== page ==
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  • Chief judge champions US tax court’s approach

    Lawyers used to practising in US district courts may be surprised to see that things are done differently in the national tax court. In an interview at the court in Washington DC, Chief Judge John Colvin explains to Erin Kelechava that the tax court places a greater emphasis on pre-trial procedures in the hope of achieving a more efficient resolution of the case on the merits.

  • Joint audits show promise of better compliance

    The complexity of multinationals’ tax affairs has meant that there is a premium on tax information. This has led to initiatives aimed at increasing cooperation and coordinated action between and among tax administrations. As the tax audit landscape changes, with the beginning of joint auditing, Matthew Gilleard investigates whether two heads really are better than one.

  • Africa’s transfer pricing commitment

    A number of meetings have been held in recent months to discuss the future of transfer pricing in Africa. African governments, along with developed countries around the world, are proving their commitment to build up the transfer pricing systems in sub-Saharan Africa but a number of challenges stand in the way. Sophie Ashley builds a picture of transfer pricing today; how far has it come and how far does it need to go?

  • Asia directors unveil long list of concerns

    After last month’s Asia Tax Executives’ Forum in Singapore, International Tax Review investigates the real issues Asian tax directors face on a daily basis as they experience greater scrutiny from authorities while at the same time finding their work being placed higher on their board’s agenda.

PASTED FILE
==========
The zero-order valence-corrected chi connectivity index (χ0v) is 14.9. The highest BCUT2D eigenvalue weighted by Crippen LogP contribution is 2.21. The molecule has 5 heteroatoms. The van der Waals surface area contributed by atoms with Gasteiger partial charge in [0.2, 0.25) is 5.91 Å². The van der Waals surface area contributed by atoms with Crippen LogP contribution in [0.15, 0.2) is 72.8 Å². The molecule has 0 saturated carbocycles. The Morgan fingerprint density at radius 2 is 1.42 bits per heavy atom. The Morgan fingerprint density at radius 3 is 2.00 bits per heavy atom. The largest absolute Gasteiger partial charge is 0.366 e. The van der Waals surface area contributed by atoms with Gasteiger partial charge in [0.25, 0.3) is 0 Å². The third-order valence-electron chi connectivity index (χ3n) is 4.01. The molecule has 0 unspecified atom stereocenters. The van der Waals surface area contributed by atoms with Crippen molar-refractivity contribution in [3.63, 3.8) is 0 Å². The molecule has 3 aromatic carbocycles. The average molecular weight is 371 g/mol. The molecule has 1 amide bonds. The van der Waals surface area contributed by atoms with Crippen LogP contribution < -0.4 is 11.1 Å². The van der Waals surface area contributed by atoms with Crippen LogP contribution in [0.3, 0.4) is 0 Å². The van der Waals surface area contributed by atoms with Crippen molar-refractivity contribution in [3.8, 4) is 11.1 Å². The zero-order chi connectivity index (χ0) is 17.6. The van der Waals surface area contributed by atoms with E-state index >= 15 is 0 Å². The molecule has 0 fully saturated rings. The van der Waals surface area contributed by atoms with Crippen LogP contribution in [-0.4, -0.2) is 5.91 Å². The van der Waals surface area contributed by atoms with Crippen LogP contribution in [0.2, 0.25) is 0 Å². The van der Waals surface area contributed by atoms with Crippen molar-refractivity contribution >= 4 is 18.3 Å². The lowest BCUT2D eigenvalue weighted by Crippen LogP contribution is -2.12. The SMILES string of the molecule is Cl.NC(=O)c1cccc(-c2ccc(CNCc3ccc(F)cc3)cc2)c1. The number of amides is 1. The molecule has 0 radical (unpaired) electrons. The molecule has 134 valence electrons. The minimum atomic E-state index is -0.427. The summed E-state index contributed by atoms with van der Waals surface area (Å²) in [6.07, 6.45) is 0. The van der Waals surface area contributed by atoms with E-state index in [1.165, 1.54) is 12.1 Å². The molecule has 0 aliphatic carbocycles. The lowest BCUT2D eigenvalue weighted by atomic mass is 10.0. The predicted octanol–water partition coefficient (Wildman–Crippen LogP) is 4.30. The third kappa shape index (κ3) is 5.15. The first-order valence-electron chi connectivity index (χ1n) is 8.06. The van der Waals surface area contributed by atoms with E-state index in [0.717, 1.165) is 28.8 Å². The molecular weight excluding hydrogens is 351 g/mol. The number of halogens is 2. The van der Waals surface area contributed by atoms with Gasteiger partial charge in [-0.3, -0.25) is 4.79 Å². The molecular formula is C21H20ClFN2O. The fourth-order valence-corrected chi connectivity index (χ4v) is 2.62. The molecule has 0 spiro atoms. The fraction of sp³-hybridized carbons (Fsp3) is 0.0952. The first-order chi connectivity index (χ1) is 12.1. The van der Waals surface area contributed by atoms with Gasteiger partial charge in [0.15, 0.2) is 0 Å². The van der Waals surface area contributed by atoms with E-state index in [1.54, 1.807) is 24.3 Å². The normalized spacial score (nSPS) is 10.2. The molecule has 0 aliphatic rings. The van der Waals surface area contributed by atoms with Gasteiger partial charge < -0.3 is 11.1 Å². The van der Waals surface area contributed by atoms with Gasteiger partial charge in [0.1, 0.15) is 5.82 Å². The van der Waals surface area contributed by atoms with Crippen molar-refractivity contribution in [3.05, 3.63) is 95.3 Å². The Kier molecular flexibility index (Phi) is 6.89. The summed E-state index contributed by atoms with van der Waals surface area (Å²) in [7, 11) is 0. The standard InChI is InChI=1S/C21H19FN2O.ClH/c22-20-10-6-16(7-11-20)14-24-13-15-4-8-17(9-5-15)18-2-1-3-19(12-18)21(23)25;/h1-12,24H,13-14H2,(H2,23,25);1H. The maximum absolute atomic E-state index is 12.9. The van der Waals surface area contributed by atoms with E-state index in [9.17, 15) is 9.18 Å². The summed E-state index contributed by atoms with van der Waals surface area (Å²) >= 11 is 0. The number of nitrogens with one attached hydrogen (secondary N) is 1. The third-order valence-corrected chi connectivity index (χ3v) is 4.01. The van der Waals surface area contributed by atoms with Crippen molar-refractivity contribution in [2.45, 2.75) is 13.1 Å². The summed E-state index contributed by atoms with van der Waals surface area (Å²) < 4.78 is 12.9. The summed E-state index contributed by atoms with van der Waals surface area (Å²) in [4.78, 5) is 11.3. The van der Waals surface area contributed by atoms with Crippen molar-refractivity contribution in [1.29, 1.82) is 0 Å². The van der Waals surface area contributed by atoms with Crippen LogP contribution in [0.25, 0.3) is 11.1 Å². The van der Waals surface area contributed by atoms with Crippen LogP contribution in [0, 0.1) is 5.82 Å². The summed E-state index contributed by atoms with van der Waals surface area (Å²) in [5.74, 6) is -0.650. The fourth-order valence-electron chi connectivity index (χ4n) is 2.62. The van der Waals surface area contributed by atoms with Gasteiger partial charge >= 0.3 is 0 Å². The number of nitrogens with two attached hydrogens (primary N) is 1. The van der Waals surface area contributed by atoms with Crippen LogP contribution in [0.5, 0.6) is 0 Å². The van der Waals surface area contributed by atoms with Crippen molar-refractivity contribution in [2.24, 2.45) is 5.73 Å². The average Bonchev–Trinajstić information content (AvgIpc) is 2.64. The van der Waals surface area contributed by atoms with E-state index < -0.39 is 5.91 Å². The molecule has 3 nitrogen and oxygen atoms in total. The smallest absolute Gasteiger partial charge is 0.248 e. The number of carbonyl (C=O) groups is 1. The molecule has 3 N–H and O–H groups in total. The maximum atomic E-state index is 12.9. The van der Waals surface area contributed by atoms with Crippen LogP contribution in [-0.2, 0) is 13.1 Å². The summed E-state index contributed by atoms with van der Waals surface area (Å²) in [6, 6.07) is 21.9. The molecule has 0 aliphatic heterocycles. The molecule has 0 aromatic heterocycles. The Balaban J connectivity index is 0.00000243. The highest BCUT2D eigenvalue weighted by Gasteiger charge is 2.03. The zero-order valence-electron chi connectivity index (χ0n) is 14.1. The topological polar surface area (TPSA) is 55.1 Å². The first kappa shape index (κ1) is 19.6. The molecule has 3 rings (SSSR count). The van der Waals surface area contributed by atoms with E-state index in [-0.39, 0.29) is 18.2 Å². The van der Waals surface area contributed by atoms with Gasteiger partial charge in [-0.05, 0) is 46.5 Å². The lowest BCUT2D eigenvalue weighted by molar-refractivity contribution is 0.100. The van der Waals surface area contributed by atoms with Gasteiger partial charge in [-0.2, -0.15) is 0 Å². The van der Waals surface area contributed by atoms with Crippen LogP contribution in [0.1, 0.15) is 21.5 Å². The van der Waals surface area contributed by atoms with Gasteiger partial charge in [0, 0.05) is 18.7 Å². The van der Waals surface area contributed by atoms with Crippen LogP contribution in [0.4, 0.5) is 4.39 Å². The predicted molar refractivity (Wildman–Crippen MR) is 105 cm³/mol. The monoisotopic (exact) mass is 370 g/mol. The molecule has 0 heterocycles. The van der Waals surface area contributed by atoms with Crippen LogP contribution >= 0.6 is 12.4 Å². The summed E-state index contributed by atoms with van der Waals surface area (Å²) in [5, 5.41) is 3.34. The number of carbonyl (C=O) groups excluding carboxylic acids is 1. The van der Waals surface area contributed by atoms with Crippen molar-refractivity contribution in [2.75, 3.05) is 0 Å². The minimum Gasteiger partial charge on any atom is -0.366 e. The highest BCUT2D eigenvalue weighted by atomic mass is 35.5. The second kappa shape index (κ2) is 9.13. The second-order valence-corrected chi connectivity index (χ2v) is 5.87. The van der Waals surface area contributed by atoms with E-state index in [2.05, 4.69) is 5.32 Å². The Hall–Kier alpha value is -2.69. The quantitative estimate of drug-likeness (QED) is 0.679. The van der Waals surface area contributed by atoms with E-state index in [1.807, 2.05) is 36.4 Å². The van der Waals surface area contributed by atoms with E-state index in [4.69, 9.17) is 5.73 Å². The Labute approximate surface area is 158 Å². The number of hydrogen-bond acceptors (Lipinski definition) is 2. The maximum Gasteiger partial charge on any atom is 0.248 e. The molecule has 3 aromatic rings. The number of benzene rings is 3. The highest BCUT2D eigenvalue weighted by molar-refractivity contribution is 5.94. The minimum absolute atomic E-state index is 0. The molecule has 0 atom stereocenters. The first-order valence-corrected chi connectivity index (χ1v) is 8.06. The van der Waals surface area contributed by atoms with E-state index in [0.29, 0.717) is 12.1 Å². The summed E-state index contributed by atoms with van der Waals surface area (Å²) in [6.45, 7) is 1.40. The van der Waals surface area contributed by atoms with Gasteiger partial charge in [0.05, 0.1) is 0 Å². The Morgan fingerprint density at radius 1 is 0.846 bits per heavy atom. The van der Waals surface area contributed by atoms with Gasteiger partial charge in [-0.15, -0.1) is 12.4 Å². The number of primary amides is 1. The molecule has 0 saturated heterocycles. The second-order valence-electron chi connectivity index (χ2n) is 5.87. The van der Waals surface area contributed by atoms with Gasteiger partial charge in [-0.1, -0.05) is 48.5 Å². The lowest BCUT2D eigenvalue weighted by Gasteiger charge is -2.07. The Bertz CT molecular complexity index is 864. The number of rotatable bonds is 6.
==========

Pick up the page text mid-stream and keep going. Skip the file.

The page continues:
• European Tax Awards

    International Tax Review broke new ground last month with the presentation of awards for the leading in-house tax teams in Europe for direct and indirect tax.

  • US companies seek UK migration benefits

    In recent years there has been a great deal of interest in corporate migrations out of the UK. But a non-UK group becoming UK headquartered is an area that has received somewhat less attention. Simon Letherman, Ansgar Simon, Don Lonczak and Iain Scoon of Shearman & Sterling in London and New York explore why US groups are attracted by inverting into Europe, and particularly the UK.

  • New Zealand levels rules on collective investment

    Greg Haddon of Deloitte New Zealand runs through the latest tax rule changes for non-residents investing into portfolio investment entities.

  • The risky business of Canadian tax audits

    Over the past decade or so, Canada has been struggling with the problem of how to effectively deploy their audit verification personnel in the face of increasing complexity in both the applicable domestic tax laws and the transactions and structures used by taxpayers. John Yuan and Chia-yi Chua of McCarthy Tétrault in Toronto explain how the Canada Revenue Agency have begun to employ some form of risk analysis to assist with their internal decision making on what type of taxpayers or issues to pursue.

  • Russia explains preparatory and auxiliary test

    Boris Bruk and Evgeny Timofeev of Salans in Russia analyse the Bloomberg case and discover that the ruling will inspire further discussions about the framework of preparatory and auxiliary activities within the scope of the permanent establishment concept

  • Austria’s new approach to banking secrecy

    Alexander Hofmann of Hofmann Law runs through Austria’s latest attempts to improve its banking secrecy and discovers that the country needs to make more concessions to global standards if it wants to shrug off its tax haven image.

News Analysis


Tax Relief

International Correspondents

International Correspondents